Unlock the Editor’s Digest for free
Roula Khalaf, Editor of the FT, selects her favourite stories in this weekly newsletter.
Zimbabwe’s defeated presidential candidate Nelson Chamisa has quit the political movement he founded two years ago, claiming it had been “hijacked” by the ruling party.
“With immediate effect, I no longer have anything to do with CCC,” Chamisa wrote on his social media account, referring to his Citizens Coalition for Change party. He added in a 13-page letter that the party had been “hijacked” and “contaminated” by President Emmerson Mnangagwa’s Zanu-PF through the abuse of state institutions.
The decision by Chamisa, the country’s best-known opposition leader, is a blow for Zimbabwean efforts to build a credible opposition to Zanu-PF after the party’s election defeat in August. The CCC is the successor to the Movement for Democratic Change, whose late leader Morgan Tsvangirai once led the challenge to dictator Robert Mugabe, who died in 2019.
Mnangwagwa came to power in a 2017 coup that toppled Mugabe, and has since won two disputed elections. Speaking to the Financial Times ahead of the August vote, Chamisa complained of election rigging and repression in order to keep Mnangagwa in power.
He also said the tyranny in the southern African nation was worse than ever. “Mugabe pales into a little example of dictatorship when you look at what’s happening now,” Chamisa said in the FT interview.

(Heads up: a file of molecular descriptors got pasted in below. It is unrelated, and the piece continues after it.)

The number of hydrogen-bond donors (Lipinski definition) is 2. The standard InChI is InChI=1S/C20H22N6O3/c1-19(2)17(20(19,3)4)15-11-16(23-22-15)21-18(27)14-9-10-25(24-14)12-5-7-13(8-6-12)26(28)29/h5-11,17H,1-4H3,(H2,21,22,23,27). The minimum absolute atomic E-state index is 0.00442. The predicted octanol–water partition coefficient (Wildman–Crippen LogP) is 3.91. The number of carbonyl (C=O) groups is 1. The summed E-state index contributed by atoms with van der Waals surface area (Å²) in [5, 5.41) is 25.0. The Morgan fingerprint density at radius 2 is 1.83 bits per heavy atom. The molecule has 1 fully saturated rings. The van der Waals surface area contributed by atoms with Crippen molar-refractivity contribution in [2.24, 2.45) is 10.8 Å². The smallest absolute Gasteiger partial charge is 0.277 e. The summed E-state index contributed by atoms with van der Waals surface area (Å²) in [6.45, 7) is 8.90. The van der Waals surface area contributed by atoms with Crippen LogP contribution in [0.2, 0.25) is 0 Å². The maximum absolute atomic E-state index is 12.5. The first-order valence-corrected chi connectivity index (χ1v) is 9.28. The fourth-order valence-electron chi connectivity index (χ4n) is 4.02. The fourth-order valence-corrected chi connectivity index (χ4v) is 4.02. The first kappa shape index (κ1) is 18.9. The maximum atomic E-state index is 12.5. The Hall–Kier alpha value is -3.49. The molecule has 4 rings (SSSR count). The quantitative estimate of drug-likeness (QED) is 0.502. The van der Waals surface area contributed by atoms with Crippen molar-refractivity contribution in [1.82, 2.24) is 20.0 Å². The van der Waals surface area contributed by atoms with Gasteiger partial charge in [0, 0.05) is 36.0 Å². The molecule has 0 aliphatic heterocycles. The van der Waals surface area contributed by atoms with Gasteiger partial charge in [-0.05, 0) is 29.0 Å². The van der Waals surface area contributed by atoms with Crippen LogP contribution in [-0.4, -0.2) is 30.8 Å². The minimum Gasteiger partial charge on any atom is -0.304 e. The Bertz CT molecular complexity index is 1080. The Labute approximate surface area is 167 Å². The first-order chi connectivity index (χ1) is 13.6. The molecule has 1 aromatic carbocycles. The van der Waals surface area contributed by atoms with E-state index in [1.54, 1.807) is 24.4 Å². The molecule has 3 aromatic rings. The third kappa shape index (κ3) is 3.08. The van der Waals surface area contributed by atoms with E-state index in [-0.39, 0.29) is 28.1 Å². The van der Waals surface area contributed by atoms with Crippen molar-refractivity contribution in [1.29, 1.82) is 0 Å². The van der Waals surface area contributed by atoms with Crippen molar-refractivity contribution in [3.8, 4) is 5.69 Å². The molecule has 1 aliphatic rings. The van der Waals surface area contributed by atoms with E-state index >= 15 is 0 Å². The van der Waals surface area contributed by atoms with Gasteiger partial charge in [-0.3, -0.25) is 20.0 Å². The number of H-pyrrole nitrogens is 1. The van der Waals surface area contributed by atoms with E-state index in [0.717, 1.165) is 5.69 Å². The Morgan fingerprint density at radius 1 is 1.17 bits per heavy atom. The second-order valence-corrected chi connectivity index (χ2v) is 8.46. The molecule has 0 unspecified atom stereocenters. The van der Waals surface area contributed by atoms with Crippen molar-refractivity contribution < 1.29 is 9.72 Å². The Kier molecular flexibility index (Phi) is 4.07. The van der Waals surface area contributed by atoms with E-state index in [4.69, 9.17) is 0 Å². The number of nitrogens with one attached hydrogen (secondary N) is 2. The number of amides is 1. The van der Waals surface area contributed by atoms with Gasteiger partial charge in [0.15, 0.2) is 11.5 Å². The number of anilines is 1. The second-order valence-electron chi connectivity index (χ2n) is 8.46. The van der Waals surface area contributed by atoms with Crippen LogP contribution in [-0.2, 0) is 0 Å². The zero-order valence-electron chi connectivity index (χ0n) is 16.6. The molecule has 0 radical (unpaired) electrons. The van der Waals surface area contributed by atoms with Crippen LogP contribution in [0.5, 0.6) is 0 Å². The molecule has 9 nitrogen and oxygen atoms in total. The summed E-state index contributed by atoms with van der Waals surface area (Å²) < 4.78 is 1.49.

While the CCC lost the bruising election, it did manage to do well in urban areas, winning 103 of 280 seats in Zimbabwe’s parliament.
The months since have seen the CCC embroiled in a bizarre row after a previously obscure member of the party, Sengezo Tshabangu, declared himself as its interim secretary-general — a post that until then had not existed.
Tshabangu, with backing from Zanu-PF, then removed several lawmakers from the CCC, triggering a series of by-elections. Though Chamisa appealed to the courts, they backed Tshabangu. His by-election nominees won two seats but lost three to Zanu-PF.
“The emergence of this imposter should not be looked at in isolation from the 23 August sham,” Chamisa said, referring to the election. He added: “We are being thrown into the river with hungry crocodiles, but clearly in our view, I will refuse to swim in [that] river.”
Elizabeth Sidiropoulos, chief executive of the South African Institute of International Affairs, said Chamisa’s move was a repeat of what had happened to the opposition in Zimbabwe many times over the past two decades.
“The CCC didn’t do too badly in the last election, but there’s obviously been a degree of infiltration by Zanu-PF. But I don’t think starting a new political party, as Chamisa seems to want to do, will solve the problem,” she said.
Sidiropoulos also said it was difficult to see what sort of Zimbabwe — a country in which corruption and a crisis of governance was so institutionalised — would emerge from this period. “You actually need a complete clean-out . . . but that’s the radical option that comes with its own challenges.”